Toxic Water in California Prisons: Sickening Inmates and Costing Taxpayers Millions

By RYAN SABALOW, DALE KASLER, AND WES VENTEICHER, The Sacramento Bee

An inmate’s death in Stockton from Legionnaires’ disease marks the third time in four years the rare form of pneumonia has struck California’s state prisons – and has laid bare a history of contamination and other problems plaguing water supplies in the corrections system.

Incidents of tainted water have spawned inmate lawsuits, expensive repairs, hefty bills for bottled water and fines, putting a multimillion-dollar burden on the taxpayer-funded corrections system, according to documents and court records reviewed by McClatchy.

Now the state Department of Corrections and Rehabilitation, which oversees a network of 76 prisons, youth lockups and inmate firefighter camps, is dealing with a death. The fatality in early March at the California Health Care Facility, a prison hospital in Stockton, follows a Legionnaires’ case earlier this year at a prison hospital in Vacaville – which went unpublicized until now – and a major outbreak that sickened 16 inmates and employees at San Quentin in 2015.

“The state should have, after San Quentin, come up with a plan to make sure this didn’t happen again,” said Tim Keane, a national consultant on Legionnaires’ from Pennsylvania.

The Stockton Legionnaires’ outbreak remains a significant problem almost two months later. The water-borne Legionnaires’ bacteria sickened a second inmate at the same prison and spread to two neighboring youth correctional lockups. Officials have been forced to bring in truckloads of bottled water and impose tight restrictions that extended even to toilet flushing.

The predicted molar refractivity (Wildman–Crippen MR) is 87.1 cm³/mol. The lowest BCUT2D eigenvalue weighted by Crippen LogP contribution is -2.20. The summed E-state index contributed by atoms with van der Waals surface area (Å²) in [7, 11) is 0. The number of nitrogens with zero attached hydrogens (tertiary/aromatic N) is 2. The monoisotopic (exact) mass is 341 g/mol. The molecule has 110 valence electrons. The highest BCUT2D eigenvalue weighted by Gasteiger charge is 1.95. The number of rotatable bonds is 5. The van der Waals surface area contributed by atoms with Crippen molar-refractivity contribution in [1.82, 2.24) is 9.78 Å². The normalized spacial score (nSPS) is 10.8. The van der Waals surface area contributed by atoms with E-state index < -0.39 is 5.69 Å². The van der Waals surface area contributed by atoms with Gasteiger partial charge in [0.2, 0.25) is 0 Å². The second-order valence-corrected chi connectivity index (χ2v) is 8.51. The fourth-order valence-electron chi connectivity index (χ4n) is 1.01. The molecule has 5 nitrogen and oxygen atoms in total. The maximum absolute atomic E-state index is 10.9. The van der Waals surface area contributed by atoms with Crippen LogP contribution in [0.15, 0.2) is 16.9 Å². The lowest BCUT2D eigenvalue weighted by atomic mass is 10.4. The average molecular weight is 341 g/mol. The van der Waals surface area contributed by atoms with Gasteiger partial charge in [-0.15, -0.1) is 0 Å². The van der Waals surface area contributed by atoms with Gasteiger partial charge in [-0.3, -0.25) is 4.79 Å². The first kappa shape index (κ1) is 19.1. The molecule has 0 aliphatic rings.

“Toilets may be flushed but stand away from the bowl when flushing,” the superintendent of the two youth facilities wrote in an internal memo in mid-April. “Avoid splashing when using sink faucets to wash hands.”

 
The Northern California Youth Correctional Center in Stockton is one of two youth facilities adjacent to the California Health Care Facility. A patient at the CHCF died from Legionnaires’ disease in 2018, and the inmates at the facility and two nearby youth correctional centers remain on bottled water while the water system is treated. HECTOR AMEZCUAHAMEZCUA@SACBEE.COM

The Northern California Youth Correctional Center in Stockton is one of two youth facilities adjacent to the California Health Care Facility. A patient at the CHCF died from Legionnaires’ disease in 2018, and the inmates at the facility and two nearby youth correctional centers remain on bottled water while the water system is treated. HECTOR AMEZCUAHAMEZCUA@SACBEE.COM

 

Corrections officials say they’re working quickly to address the problem.

“Resolution of the situation in our Stockton facilities regarding Legionella is a top priority for CDCR,” spokeswoman Vicky Waters said in an email, referring to the name of the bacteria that causes Legionnaires’ disease.

“The department is working hard to ensure the safety of inmates, wards, visitors and staff as we move forward ... We always strive to ensure there is safe water for our inmates, staff, visitors, and volunteers.“

Critics say it’s well known that the drinking water in state prisons is substandard. A prison employee and three attorneys who represent inmates said guards, staff and inmate lawyers generally are advised not to drink the water in state prisons.

“You don’t drink the water ... You just don’t,” said Kenneth Rosenfeld, a Sacramento attorney who has visited prisons for two decades for his job.

Inmates say they have no choice.

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